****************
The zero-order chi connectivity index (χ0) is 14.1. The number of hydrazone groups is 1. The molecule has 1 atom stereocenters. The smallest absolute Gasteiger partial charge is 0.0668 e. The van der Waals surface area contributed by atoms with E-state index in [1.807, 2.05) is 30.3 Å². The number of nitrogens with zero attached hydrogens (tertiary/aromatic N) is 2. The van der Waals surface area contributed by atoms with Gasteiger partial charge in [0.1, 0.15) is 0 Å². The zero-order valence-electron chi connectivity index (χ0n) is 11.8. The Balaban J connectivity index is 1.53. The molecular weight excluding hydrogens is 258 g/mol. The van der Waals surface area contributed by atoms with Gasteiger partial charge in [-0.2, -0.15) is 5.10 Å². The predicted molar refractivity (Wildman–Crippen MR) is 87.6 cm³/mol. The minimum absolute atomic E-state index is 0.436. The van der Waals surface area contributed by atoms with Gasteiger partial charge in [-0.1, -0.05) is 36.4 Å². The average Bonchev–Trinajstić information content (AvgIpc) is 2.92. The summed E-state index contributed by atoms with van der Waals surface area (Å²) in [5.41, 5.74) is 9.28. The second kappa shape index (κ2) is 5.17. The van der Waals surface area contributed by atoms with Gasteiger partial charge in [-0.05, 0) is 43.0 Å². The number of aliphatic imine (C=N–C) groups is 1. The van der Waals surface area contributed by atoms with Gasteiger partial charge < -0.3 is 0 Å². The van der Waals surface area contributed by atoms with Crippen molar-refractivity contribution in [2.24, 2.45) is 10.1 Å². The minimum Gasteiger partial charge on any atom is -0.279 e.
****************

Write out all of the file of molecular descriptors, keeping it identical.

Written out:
The zero-order chi connectivity index (χ0) is 14.1. The number of hydrazone groups is 1. The molecule has 1 atom stereocenters. The smallest absolute Gasteiger partial charge is 0.0668 e. The van der Waals surface area contributed by atoms with E-state index in [1.807, 2.05) is 30.3 Å². The number of nitrogens with zero attached hydrogens (tertiary/aromatic N) is 2. The van der Waals surface area contributed by atoms with Gasteiger partial charge in [0.1, 0.15) is 0 Å². The zero-order valence-electron chi connectivity index (χ0n) is 11.8. The Balaban J connectivity index is 1.53. The molecular weight excluding hydrogens is 258 g/mol. The van der Waals surface area contributed by atoms with Gasteiger partial charge in [-0.2, -0.15) is 5.10 Å². The predicted molar refractivity (Wildman–Crippen MR) is 87.6 cm³/mol. The minimum absolute atomic E-state index is 0.436. The van der Waals surface area contributed by atoms with Gasteiger partial charge in [-0.1, -0.05) is 36.4 Å². The average Bonchev–Trinajstić information content (AvgIpc) is 2.92. The summed E-state index contributed by atoms with van der Waals surface area (Å²) in [5.41, 5.74) is 9.28. The second kappa shape index (κ2) is 5.17. The van der Waals surface area contributed by atoms with Gasteiger partial charge in [-0.05, 0) is 43.0 Å². The number of aliphatic imine (C=N–C) groups is 1. The van der Waals surface area contributed by atoms with Gasteiger partial charge < -0.3 is 0 Å². The van der Waals surface area contributed by atoms with Crippen molar-refractivity contribution in [2.24, 2.45) is 10.1 Å². The minimum Gasteiger partial charge on any atom is -0.279 e.